I think we did 15 km today. We divided the total distance remaining to Santiago into 3 days of 15 km each day so we will arrive on Monday.
We chose our bunks, showered etc. This place must be quite new. It's modern and very clean.
Now it's 3 pm and I am writing today's blog so far while using the washer and dryer. There is nobody else here so far.
*. *. *
There was nothing around the albergue so later we ventured out. I was a bit hungry. Spanish towns seem to be dead in the afternoon and a lot of things closed. On this street they seemed to get ready for a bicycle event we thought mostly for children. To the left there was a Cafè Bar. They had WiFi and we could get something to drink but nothing to eat. It even was fast internet and I could upload the pictures with the first draft.
The young man who had served us was very nice and drew us a sketch where we might find something served to eat.
He was right. Walk 10 minutes to the round-about and turn right.
We are so close to Padron. So those peppers once again.
I didn't fancy anything else on the menu because by now it's the same selection everywhere. James suggested to share a pizza. The toppings seemed so different from ours so that turned out a good choice. But it was definitely something I need to walk off tomorrow.
Time to get back to the albergue. Uphill of course.
We meet the Camino again on which we have arrived so we can find it easily. James remembers this place.
There are benches here and this is were we sat earlier for a moment because we didn't know the albergue was just around the corner.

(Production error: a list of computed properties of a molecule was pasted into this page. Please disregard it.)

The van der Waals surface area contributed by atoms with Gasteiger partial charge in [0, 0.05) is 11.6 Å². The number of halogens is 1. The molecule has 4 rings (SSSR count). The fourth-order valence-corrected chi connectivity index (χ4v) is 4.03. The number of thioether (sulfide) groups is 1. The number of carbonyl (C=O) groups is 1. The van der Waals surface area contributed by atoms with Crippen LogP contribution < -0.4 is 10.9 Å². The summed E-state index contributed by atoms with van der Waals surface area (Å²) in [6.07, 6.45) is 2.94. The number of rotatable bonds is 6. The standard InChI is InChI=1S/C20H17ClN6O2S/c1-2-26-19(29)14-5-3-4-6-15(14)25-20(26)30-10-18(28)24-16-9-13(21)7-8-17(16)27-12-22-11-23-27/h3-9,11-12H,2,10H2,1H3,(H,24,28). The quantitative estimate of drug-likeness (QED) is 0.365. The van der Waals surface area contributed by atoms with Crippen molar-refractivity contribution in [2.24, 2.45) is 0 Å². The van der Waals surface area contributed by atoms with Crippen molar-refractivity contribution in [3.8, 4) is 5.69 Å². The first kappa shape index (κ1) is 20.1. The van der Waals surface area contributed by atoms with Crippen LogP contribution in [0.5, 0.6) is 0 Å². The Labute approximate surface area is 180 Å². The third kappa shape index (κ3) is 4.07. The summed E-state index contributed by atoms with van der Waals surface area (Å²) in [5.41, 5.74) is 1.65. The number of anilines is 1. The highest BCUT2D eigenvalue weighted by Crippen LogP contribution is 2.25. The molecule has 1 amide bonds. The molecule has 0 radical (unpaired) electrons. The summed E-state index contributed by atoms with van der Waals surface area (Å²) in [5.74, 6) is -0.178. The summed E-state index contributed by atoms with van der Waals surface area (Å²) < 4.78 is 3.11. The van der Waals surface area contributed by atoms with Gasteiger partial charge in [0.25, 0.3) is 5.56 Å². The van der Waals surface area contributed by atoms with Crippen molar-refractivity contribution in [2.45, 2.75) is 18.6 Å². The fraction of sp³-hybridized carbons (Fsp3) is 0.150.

I hadn't even seen the view then. There is a river in the middle behind the trees.
When we arrive back at the albergue there are other peregrinos. Three adults are cooking in the kitchen. They are from Bulgaria. Another middle-aged single man arrives and I think he is Spanish. He doesn't speak much English but tries to tell us that there is a food festival tomorrow in Padron. We will see.
Since there is nothing else to do I take some pictures. First James downstairs in the kitchen/commons area.
James' view: the kitchen. In most xunta albergues, if they do have a kitchen, it's empty. But here is all you need. We even saw noodles and seasoning people have left.
The showers for all and a few rooms for handycapped people are downstairs too but all other bunk beds are upstairs. I think there are 54 beds in two rooms, so our area has 26. James and I claimed the most private corner.
... nearest to the loos.
Laying on my bed. Can't sit up. But at least it seems that there will be nobody above me tonight. Those are my pants legs drying a little more.
I wanted to put a picture of James next to me in here but it was to dark when I tried to take it. The poor guy has a problem with his size under the bank.
I hope I didn't sound negative about this. It is not. It is a really nice way to experience another part of the world rather inexpensively. Perfect for young people. Especially meeting the people from other countries is nice.
No internet here. No idea when this will go off.